Jesus' words before he ascended into heaven
Luke 24: 45-51. The gospel was to begin at Jerusalem, and the disciples are to stay there until they gained more power. Most people assume that this refers to the day of Pentecost, but the apostles knew better. Eve after Pentecost, they stayed focused on Jerusalem. The real power came with the conversion of Paul, and the command to take the gospel to the Gentiles.
"Then opened he their understanding, that they might understand the scriptures, And said unto them, Thus it is written, and thus it behoved Christ to suffer, and to rise from the dead the third day:
"And that repentance and remission of sins should be preached in his name among all nations, beginning at Jerusalem. "And ye are witnesses of these things. And, behold, I send the promise of my Father upon you: but tarry ye in the city of Jerusalem, until ye be endued with power from on high."
"And he led them out as far as to Bethany, and he lifted up his hands, and blessed them. And it came to pass, while he blessed them, he was parted from them, and carried up into heaven."
Acts 1:5, 8. Note that Jesus begins his description with John the Baptist, and ends it with the gospel going to the ends of the earth.
"For John truly baptized with water; but ye shall be baptized with the Holy Ghost not many days hence. ... But ye shall receive power, after that the Holy Ghost is come upon you: and ye shall be witnesses unto me both in Jerusalem, and in all Judaea, and in Samaria, and unto the uttermost part of the earth."
Acts chapters 2-8: The disciples still minister to the Jews
Before AD 34, the gospel was preached mainly or exclusively to the Jews. Even at the day of Pentecost, mainly Jews were present, and Peter spoke to them as Jews:
Acts 2: 5, 14, 36
"And there were dwelling at Jerusalem Jews, devout men, out of every nation under heaven. ... But Peter, standing up with the eleven, lifted up his voice, and said unto them, Ye men of Judaea, and all ye that dwell at Jerusalem, be this known unto you, and hearken to my words... Therefore let all the house of Israel know assuredly, that God hath made that same Jesus, whom ye have crucified, both Lord and Christ."
Although the occasional convert came from elsewhere, they had to do it through the Jews. In other words, they had to be circumcised, and accept the Jewish ways.
"Ye are the children of the prophets, and of the covenant which God made with our fathers, saying unto Abraham, And in thy seed shall all the kindreds of the earth be blessed."
The apostles lived in Jerusalem, and that was where most of the preaching took place.
"And the word of God increased; and the number of the disciples multiplied in Jerusalem greatly; and a great company of the priests were obedient to the faith."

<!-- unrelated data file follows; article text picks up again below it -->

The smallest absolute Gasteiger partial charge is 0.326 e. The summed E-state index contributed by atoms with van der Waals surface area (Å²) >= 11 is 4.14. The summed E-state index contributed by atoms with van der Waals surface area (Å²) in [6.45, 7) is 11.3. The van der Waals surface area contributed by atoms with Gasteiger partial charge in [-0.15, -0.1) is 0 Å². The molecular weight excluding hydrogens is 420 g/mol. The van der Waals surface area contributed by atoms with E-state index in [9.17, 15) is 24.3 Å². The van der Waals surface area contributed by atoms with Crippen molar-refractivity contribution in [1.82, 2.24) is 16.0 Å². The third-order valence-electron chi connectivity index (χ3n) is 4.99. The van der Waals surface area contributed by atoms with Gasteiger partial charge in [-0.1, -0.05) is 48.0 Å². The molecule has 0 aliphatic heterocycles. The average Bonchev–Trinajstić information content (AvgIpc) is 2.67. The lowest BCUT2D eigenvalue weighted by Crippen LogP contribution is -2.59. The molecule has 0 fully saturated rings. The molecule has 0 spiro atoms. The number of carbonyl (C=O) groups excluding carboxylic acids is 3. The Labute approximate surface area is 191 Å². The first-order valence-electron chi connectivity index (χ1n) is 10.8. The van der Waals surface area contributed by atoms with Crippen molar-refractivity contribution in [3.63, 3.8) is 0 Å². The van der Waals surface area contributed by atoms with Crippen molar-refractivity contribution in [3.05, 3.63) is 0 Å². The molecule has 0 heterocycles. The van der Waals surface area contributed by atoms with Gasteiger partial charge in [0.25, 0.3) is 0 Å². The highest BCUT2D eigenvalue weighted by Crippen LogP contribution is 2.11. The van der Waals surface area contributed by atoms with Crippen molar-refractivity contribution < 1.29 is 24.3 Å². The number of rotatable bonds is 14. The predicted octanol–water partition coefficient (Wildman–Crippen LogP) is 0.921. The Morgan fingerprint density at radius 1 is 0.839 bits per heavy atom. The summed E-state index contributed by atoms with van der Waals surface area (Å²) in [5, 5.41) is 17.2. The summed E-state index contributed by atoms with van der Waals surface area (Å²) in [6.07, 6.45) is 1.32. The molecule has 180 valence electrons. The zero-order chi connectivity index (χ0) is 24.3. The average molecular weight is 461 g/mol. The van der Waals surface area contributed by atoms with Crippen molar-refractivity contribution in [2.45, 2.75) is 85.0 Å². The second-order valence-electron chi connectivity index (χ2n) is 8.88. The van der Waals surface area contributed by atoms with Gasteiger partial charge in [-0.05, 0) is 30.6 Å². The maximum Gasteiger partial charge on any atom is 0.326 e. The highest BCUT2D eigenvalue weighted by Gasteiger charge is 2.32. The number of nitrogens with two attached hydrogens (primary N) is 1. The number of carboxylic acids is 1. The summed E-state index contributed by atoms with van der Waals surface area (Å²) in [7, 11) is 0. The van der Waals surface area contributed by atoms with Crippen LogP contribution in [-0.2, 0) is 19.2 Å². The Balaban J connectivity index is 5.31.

The apostles still saw Jesus' role as restricted to the house of Israel:
"The God of our fathers raised up Jesus, whom ye slew and hanged on a tree. Him hath God exalted with his right hand to be a Prince and a Savior, for to give repentance to Israel, and forgiveness of sins."
But once Saul entered the scene, things had to start changing.
(8:3-4) "As for Saul, he made havock of the church, entering into every house, and haling men and women committed them to prison. Therefore they that were scattered abroad went every where preaching the word."
Acts chapter 9: Jesus completes his ministry to the Jews, by personally calling Saul (Paul) to take the gospel to the Gentiles
According to the best sources I can find, Paul was converted sometime around AD 34 - seven years after Jesus as baptized.
Acts 9:3, 15
"And as he journeyed, he came near Damascus: and suddenly there shined round about him a light from heaven: [Saul is humbled, then is sent to Ananias, who thinks that Saul is still an enemy of the Christians]... But the Lord said unto him, Go thy way: for he is a chosen vessel unto me, to bear my name before the Gentiles, and kings, and the children of Israel"
Acts chapter 10: taking the gospel to the Gentiles completes the seven year Jewish ministry
In this chapter, Peter, the chief apostle, is commanded to allow the Gentiles to have the gospel. He then summarizes Jesus' seven year ministry to the Jews:
"The word which God sent unto the children of Israel, preaching peace by Jesus Christ: (he is Lord of all:) That word, I say, ye know, which was published throughout all Judaea, and began from Galilee, after the baptism which John preached; [AD 27]
"How God anointed Jesus of Nazareth with the Holy Ghost and with power: who went about doing good, and healing all that were oppressed of the devil; for God was with him. And we are witnesses of all things which he did both in the land of the Jews, and in Jerusalem; whom they slew and hanged on a tree: [AD 30]
"Him God raised up the third day, and showed him openly; Not to all the people, but unto witnesses chosen before of God, even to us, who did eat and drink with him after he rose from the dead. And he commanded us to preach unto the people the Jews, and to testify that it is he which was ordained of God to be the Judge of quick and dead. To him give all the prophets witness, that through his name whosoever believeth in him shall receive remission of sins. [AD 30-34]
"While Peter yet spake these words, the Holy Ghost fell on all them which heard the word. And they of the circumcision which believed were astonished, as many as came with Peter, because that on the Gentiles also was poured out the gift of the Holy Ghost. [AD 34]"
Acts chapter 11: Peter summarizes the most significant events